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What would you do if you found out your employee put a racist slur on a receipt? That is exactly what happened in an Orange County steak restaurant.
African American businessman Mark McHenry frequented Landmark Steakhouse. He thought he was developing a friendly, joking rapport with the wait staff.
But it seems the restaurant's employees may have crossed a line. McHenry discovered that several of his receipts called him by different variations of the N-word. That is when he sued.
The case has since settled. It's unclear how much the business settled for. But a federal employment discrimination lawsuit is certainly something that most businesses would want to avoid.
In fact it wasn't that long ago that a similar incident unfolded in a New York Papa John's pizza chain. Employees reportedly typed out patron Minhee Cho's name as "lady chinky eyes." Cho took a photo of the receipt and posted it onto her Twitter account. It went viral.
Clearly, both of these scenarios are ones that general counsels dread. However, it may be difficult to completely eliminate the risk of a lawsuit. Businesses hire thousands of new employees. It would be difficult -- and nearly impossible -- to manage all of their actions.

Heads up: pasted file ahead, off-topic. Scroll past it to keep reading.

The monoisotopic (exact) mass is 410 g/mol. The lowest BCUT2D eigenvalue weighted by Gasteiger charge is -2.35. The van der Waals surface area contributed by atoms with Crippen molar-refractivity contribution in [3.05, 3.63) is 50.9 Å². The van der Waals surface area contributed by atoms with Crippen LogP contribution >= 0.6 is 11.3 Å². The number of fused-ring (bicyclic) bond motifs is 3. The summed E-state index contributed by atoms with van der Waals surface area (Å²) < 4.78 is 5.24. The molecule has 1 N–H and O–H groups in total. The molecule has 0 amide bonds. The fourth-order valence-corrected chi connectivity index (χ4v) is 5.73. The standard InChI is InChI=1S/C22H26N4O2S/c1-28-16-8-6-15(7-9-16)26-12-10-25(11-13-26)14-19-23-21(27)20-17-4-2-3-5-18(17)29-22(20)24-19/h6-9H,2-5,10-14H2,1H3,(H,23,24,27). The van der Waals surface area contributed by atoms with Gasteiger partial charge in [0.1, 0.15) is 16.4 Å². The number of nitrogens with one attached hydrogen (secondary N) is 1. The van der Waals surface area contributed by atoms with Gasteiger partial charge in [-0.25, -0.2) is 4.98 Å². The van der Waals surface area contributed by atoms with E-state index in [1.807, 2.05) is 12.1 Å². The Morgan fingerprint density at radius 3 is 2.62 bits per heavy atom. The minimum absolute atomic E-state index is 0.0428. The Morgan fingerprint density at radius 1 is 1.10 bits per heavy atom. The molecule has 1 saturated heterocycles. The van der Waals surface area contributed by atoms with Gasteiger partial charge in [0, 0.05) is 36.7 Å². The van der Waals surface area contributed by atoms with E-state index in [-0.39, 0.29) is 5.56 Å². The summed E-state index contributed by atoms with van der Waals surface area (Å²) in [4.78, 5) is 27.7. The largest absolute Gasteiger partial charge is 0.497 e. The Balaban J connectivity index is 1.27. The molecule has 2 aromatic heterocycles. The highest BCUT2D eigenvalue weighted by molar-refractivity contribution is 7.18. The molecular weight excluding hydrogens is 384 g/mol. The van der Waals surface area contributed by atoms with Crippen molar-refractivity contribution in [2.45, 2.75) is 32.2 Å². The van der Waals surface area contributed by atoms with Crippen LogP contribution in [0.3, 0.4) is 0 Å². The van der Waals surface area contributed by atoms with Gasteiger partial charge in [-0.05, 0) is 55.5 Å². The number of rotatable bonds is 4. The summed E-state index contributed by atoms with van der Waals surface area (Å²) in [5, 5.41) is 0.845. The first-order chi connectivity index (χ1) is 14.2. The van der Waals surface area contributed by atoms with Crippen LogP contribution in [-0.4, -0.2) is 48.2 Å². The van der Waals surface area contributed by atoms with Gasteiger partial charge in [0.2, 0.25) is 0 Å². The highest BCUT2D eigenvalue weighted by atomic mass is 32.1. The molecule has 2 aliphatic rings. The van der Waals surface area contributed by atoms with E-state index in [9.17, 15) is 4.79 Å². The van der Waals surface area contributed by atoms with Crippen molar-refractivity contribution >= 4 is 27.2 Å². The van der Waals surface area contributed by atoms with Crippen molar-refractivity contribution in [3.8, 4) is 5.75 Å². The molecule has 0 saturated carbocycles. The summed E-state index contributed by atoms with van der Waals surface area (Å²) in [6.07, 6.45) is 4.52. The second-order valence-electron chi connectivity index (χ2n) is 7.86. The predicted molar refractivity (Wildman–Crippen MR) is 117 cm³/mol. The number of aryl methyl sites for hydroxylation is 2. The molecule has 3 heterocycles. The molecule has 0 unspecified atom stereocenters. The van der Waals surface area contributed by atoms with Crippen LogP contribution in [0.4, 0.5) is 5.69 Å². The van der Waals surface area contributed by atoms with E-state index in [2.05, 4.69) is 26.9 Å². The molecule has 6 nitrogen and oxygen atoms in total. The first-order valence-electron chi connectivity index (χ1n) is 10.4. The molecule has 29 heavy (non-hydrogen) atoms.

This seems to beg the question of what in house counsel should do to combat the problem. Providing training and education to employees may be an option. It may also be prudent to ensure all employees are well-aware that discriminatory actions will not be tolerated.
At least one employee at the Landmark Steakhouse was fired over the racist slur on the receipt. Papa John's also fired an employee after the receipt went viral. But these after-the-fact actions may not be as ideal as preventing the problem outright.